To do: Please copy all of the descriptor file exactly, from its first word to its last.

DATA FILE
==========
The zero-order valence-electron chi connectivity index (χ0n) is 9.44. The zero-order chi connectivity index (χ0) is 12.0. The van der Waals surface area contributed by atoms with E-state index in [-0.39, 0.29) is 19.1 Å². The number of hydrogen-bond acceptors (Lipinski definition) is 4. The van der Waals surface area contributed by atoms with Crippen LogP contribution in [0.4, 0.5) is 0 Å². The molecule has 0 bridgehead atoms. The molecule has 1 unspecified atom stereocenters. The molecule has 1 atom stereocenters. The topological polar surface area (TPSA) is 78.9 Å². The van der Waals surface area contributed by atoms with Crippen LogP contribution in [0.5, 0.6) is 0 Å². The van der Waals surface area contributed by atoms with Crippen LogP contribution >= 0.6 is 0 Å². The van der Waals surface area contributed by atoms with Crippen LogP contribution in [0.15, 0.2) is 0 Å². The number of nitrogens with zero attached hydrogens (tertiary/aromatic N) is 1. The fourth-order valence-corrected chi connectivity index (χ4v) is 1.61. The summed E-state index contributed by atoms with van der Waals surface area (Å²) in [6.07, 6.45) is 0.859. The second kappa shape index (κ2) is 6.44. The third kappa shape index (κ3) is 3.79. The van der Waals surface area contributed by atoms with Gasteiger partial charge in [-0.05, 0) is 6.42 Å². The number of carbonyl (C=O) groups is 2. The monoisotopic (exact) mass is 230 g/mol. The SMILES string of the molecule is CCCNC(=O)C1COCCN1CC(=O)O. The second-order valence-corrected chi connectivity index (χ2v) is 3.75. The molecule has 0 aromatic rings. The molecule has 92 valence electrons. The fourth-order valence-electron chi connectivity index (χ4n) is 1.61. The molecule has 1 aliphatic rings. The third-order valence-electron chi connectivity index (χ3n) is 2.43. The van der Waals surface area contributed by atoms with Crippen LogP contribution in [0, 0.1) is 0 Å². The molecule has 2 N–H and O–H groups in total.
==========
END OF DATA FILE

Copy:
The zero-order valence-electron chi connectivity index (χ0n) is 9.44. The zero-order chi connectivity index (χ0) is 12.0. The van der Waals surface area contributed by atoms with E-state index in [-0.39, 0.29) is 19.1 Å². The number of hydrogen-bond acceptors (Lipinski definition) is 4. The van der Waals surface area contributed by atoms with Crippen LogP contribution in [0.4, 0.5) is 0 Å². The molecule has 0 bridgehead atoms. The molecule has 1 unspecified atom stereocenters. The molecule has 1 atom stereocenters. The topological polar surface area (TPSA) is 78.9 Å². The van der Waals surface area contributed by atoms with Crippen LogP contribution in [0.5, 0.6) is 0 Å². The van der Waals surface area contributed by atoms with Crippen LogP contribution >= 0.6 is 0 Å². The van der Waals surface area contributed by atoms with Crippen LogP contribution in [0.15, 0.2) is 0 Å². The number of nitrogens with zero attached hydrogens (tertiary/aromatic N) is 1. The fourth-order valence-corrected chi connectivity index (χ4v) is 1.61. The summed E-state index contributed by atoms with van der Waals surface area (Å²) in [6.07, 6.45) is 0.859. The second kappa shape index (κ2) is 6.44. The third kappa shape index (κ3) is 3.79. The van der Waals surface area contributed by atoms with Gasteiger partial charge in [-0.05, 0) is 6.42 Å². The number of carbonyl (C=O) groups is 2. The monoisotopic (exact) mass is 230 g/mol. The SMILES string of the molecule is CCCNC(=O)C1COCCN1CC(=O)O. The second-order valence-corrected chi connectivity index (χ2v) is 3.75. The molecule has 0 aromatic rings. The molecule has 92 valence electrons. The fourth-order valence-electron chi connectivity index (χ4n) is 1.61. The molecule has 1 aliphatic rings. The third-order valence-electron chi connectivity index (χ3n) is 2.43. The van der Waals surface area contributed by atoms with Crippen LogP contribution in [0, 0.1) is 0 Å². The molecule has 2 N–H and O–H groups in total.